Called by Love

by Glenn Lorenz
January-March 2016 issue Free Methodist World Missions Pulse

IMG_7207 croppedlr400I grew up in a Christian environment. A good kid, I wanted to honor God in everything. Assuming it was the best way to please Him, I became a pastor.
The nature of God’s love, unattached to my performance, eventually led me to profound freedom concerning my vocational call. I realized I am free to choose a pastoral vocation as a response to God’s radically inclusive and overwhelmingly generous love.

Working with my students at Central Christian College of Kansas has further solidified this understanding of radical vocational freedom. I try to help students pay attention to God’s preparation in their lives and to indicators of God’s call, like recognizing that God could easily set a bush on fire or have a whale swallow a person (harder in Kansas, for sure, but He is God of the universe …) if He has a specific task for them.

My initial call to ministry came while earning my master’s degree at Asbury Seminary. In 1 Timothy 3:1 (NASB), Paul gives permission to serve in a ministerial role on the basis of personal desire: “It is a trustworthy statement: if any man aspires to the office of overseer, it is a fine work he desires to do.” Personal preparation and desire play a large role in my understanding of vocational call.

So, when Latin America Area Director Dr. Delia Nüesch-Olver asked Wendy and me to come to Costa Rica and explore helping prepare leaders for the church in Latin America, excitement resonated in our hearts. We’ve desired this for years.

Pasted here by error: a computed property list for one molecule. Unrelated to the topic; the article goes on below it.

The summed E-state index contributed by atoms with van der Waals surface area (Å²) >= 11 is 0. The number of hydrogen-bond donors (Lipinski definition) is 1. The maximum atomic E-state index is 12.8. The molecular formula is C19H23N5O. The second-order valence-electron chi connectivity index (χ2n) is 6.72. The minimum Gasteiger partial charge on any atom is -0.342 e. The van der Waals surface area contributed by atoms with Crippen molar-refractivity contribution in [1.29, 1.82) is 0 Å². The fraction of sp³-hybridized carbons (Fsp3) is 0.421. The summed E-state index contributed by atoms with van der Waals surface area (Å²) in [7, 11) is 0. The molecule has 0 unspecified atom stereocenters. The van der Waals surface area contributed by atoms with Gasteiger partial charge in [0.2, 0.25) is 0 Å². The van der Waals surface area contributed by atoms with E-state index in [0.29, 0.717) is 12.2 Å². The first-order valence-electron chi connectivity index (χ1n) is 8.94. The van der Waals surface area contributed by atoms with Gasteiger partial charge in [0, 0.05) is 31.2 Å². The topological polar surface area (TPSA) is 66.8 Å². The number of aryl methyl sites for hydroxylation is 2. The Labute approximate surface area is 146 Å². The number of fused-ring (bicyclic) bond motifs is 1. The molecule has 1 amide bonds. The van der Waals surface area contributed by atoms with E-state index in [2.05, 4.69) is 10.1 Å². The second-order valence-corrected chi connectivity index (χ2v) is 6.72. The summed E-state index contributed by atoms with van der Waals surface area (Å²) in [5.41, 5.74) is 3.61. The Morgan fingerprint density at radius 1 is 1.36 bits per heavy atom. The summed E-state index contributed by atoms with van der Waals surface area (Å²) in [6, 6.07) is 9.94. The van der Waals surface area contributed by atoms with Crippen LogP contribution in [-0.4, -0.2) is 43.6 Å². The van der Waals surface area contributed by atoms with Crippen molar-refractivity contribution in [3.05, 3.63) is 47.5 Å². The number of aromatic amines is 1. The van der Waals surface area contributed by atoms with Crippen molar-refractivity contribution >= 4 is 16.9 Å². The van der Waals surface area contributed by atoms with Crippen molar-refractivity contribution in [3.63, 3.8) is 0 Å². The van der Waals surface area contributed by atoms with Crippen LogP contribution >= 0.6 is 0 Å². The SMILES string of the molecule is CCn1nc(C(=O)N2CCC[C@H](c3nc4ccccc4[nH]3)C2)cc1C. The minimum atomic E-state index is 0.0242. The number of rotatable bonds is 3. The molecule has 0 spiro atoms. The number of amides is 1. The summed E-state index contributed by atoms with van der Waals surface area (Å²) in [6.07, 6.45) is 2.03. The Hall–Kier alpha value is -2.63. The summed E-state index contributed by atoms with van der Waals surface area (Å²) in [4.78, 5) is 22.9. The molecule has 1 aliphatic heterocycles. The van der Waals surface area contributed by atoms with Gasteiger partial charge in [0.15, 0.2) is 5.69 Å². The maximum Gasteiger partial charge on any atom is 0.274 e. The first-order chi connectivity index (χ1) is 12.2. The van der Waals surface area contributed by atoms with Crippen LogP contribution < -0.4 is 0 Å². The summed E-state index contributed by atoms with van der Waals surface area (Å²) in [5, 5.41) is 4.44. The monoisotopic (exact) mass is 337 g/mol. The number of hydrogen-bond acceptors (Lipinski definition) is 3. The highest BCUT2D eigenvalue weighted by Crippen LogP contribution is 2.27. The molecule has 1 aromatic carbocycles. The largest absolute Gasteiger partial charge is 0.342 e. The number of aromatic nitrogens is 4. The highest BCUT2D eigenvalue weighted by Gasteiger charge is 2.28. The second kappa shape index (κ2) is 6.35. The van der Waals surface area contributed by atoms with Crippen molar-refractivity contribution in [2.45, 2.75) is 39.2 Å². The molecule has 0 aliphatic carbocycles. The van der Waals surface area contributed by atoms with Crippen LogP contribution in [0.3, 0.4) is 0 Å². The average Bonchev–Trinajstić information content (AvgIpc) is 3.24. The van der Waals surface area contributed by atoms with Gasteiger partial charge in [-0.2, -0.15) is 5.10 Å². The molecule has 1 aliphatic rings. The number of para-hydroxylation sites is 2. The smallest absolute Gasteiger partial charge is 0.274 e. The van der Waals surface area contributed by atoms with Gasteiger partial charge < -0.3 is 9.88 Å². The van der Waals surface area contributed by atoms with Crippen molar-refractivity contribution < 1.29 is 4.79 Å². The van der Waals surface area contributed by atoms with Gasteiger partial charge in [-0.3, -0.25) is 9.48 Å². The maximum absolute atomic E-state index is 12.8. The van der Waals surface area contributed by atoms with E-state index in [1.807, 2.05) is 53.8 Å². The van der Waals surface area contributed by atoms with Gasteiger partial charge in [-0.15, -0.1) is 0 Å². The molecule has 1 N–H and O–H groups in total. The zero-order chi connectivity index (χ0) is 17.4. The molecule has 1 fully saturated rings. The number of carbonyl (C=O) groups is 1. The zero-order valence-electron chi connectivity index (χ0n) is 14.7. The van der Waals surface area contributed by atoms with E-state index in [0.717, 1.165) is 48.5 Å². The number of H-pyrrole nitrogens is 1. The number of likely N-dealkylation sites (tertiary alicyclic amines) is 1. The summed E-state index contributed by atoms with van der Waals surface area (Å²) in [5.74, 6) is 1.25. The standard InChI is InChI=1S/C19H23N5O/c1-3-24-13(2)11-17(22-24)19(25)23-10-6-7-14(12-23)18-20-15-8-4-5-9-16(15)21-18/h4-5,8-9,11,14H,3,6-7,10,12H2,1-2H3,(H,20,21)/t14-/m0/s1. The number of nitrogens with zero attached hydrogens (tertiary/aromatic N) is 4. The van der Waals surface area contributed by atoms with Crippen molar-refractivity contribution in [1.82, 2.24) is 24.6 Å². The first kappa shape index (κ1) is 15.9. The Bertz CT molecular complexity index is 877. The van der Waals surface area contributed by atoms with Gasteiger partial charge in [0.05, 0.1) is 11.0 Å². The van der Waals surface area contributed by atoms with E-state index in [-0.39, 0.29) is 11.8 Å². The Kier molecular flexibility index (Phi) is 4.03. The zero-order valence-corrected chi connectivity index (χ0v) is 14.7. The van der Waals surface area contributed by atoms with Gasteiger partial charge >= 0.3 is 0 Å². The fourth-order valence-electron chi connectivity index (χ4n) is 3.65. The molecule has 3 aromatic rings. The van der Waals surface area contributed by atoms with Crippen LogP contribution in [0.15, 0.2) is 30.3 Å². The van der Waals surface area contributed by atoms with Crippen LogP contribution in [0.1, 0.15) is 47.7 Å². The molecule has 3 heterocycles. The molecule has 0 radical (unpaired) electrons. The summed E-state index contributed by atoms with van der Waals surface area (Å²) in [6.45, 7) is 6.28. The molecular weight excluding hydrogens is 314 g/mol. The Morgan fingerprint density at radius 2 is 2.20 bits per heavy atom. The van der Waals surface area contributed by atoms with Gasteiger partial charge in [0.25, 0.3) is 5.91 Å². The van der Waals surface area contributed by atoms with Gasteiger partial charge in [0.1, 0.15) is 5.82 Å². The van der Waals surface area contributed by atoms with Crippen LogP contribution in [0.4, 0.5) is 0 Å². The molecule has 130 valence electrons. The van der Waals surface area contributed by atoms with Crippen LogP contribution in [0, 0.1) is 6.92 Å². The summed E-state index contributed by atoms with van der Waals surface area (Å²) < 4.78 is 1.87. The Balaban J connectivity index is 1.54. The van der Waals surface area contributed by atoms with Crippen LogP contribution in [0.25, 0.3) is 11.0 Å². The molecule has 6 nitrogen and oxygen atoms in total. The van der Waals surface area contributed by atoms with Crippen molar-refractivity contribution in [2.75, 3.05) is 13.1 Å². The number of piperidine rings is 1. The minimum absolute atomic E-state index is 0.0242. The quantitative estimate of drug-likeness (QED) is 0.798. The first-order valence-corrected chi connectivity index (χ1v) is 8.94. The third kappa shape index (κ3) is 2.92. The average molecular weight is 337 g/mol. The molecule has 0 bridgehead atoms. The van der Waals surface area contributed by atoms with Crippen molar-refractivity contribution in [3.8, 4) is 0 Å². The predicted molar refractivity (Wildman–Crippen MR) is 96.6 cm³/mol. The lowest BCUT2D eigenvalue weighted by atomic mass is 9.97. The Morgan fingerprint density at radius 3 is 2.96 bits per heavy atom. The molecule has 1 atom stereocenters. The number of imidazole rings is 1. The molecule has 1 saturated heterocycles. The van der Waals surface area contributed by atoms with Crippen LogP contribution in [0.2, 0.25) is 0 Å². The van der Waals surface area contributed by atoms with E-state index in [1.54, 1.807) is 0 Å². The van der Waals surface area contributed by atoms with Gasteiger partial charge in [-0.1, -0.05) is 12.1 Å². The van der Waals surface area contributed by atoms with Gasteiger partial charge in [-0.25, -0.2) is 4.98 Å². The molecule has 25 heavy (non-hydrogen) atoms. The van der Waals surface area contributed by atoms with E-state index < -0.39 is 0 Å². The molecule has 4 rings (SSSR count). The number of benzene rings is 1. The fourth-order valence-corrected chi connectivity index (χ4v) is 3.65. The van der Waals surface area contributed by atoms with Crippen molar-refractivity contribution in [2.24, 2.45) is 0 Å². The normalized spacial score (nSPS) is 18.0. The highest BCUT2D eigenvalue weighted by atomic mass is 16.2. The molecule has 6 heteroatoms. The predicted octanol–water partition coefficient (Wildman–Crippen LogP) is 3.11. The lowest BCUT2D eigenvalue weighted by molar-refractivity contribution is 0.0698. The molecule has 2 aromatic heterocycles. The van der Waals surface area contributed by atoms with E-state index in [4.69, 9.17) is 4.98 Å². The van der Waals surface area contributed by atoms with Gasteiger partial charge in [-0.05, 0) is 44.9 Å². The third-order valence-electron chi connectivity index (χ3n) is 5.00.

The Call

Throughout our 16 years of marriage, we prayed about long-term foreign missions opportunities. We studied and prepared for service abroad. Before we were married, Wendy earned her master’s degree in World Missions and Evangelism and lived in Latin America for a time. I served on missions exploration teams and completed a language immersion program in Mexico. As a couple, we engaged in short-term trips, often leading groups.

As Dr. Delia described the strategic need of the FMC in Central America, Wendy and I noticed how each element we needed for the mission had a corollary preparation piece in our life journey. We felt confirmation that by God’s grace we could be entering a season of abundant fruitfulness for His kingdom among the Costa Rican people.

The Work

The FMC in Latin America demonstrates organizational and spiritual maturity in many ways. Many are coming to faith. In order to fuel and sustain a biblical movement that reaches more people for Christ, new leaders must be developed out of those coming to faith and those within the church sensing a call to ministry. Already, across Latin American mission districts, more than 100 Conference Ministerial Candidates need to be fully trained and prepared to launch new ministries and provide for the expansion of existing churches.

The work is not simply to offer tips and leadership techniques. Rather, Wendy and I are tasked with the development of reflective practitioners, deeply rooted in biblical and theological truth, who can engage their culture and prayerfully rewire (or make wireless!) the effective ministry models of the past as they lead into the future the transformation of communities, groups and people in Jesus’ name and for His sake.

Wendy and I gratefully acknowledge God’s preparatory work in our lives. The desire He has placed in our hearts for service has now led us to the edge of a new ministry opportunity abroad. We remain captivated by the radically inclusive, impartial nature of God’s love, and anticipate watching Him express, in life-transforming ways, His grace throughout Central America. What a privilege to participate with Him as He continues to draw and prepare ministers to service within His kingdom, both at home and abroad.